By Adam Betker
What is ZFS?
ZFS is a highly configurable file system that works well for many DAM system uses.
Developed by Oracle, ZFS (Z File System) is a highly configurable software raid that allows you to turn nearly any piece of server hardware into a working ZFS storage server.
It is versatile for many storage uses, including digital asset management and media asset management (DAM/MAM) storage, retrieval, video playback, and replicant storage in a network-attached storage (NAS) file sharing interface using SMB (server message block) and NFS (network file system) protocols, to name a few.
Sharing ZFS is simple, yet it is meant to hold your data sets indefinitely while continually “scrubbing” your data to ensure an error-free experience. This is one reason that sets it apart from other storage solutions.
Protect against bit rot and bad or broken disk writes
ZFS has an innovative way of enhancing data integrity and handling bit-rot, the stale and corrupted data that develops slowly over time in large datasets. It stores an MD-5 checksum of every file on its filesystem. Periodically, it scans every file and checks it against that checksum. If the checksum matches, then the file passes and ZFS moves on to the next file. If the file fails its checksum, an immediate fix is initiated. The ZFS file system creates a new replacement file that is fully healed of bit-rot by using the MD-5 checksum and its parity data from its RAID-Z. If good parity data exists for a corrupted file, ZFS can fix it automatically and save you from many headaches.
ZFS uses “copy-on-write” technology, meaning data is not replaced on the disk when a file is written.
Instead of overwriting a file, ZFS creates a new copy elsewhere in the data storage pool. This gives ZFS veto power over every transaction going to disk. If a file or group of files fails to write with integrity, it reverts to the old copy-on-write versions. This veto power keeps everything in order, which is especially vital when dealing with data sets of hundreds of thousands of files.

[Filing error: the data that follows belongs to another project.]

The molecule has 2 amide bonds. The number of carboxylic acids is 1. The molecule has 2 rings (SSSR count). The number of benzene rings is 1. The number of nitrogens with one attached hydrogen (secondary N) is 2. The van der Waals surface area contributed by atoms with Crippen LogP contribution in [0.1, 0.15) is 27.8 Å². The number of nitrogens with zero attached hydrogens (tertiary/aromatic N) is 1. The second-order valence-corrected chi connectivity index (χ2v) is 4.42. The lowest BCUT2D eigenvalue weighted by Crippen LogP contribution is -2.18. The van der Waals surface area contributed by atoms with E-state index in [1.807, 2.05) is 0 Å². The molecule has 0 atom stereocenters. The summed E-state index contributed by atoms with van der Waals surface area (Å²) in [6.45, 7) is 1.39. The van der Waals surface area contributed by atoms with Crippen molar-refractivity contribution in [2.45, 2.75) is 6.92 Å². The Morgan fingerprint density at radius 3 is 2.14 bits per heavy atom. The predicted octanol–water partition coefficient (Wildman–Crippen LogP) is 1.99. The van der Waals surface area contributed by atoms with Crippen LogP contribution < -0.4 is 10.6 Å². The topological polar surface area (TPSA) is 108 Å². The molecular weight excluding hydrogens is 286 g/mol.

Traditional hardware RAID sets keep MD5 checksums of all data together with the data. This presents a problem when a block or sector of storage becomes corrupted. On the other hand, ZFS attributes the MD5 checksum to the parent block for the file. In the parent block above that, the whole file path and file data has a final checksum. This ensures each file not only has integrity, but also a verifiable “home” in the data pool. Every file and file path is accounted for, giving great coherence to the entire data pool
What good is your data if you can’t back it up reliably?
Many hardware raid storage providers leave backups to a separate, external process or server. This is not true with ZFS since the backup process is built right into the software. It uses a feature called replication, which is a bit-for-bit, block-for-block, snapshot-for-snapshot exact replica of your server’s data pools, which have been stored on a second (or third) ZFS server.
The replication technology is an exact replica of your data, including permissions, snapshots and datasets, all verified by MD5 checksums. This saved version of the file system allows you to restore individual files and datasets selectively, as well as restore entire servers of data when necessary. You can build a nearline ZFS storage solution and replicate to that storage for a fraction of the cost of other third-party systems. Replicants can also be located at a secondary location for disaster recovery.
The durability of a ZFS data pool is perfectly suited for hosting a digital asset management solution.
The key to ZFS durability is that ZFS is a software raid. It is hardware agnostic on nearly every front, including that the ZFS drives are not hardware dependent. For instance, you can shut down your ZFS system and freely swap drives between drive bays. When you power on the ZFS system it will recognize the drives independently of the drive bays, leaving your RAID-Z safe and intact. You can even swap a failed hardware chassis by moving your RAID-Z set of drives to a new server, installing ZFS, and importing the pools. Most hardware raid sets will not tolerate this type of hardware disruption, leaving your data unsalvageable.
Some ZFS-based systems come with a really great GUI/CLI for administering pools and tasks. If you want to try out an entry-level ZFS based storage system, you can download TrueNAS Core for free or download the Linux (CLI) version from the ZFS on the Linux website. ZFS is open source and free to use.
On every level, ZFS was built with a robust durability and configurable feature-set that makes a ZFS storage appliance a top choice for operating a Digital Asset Management system.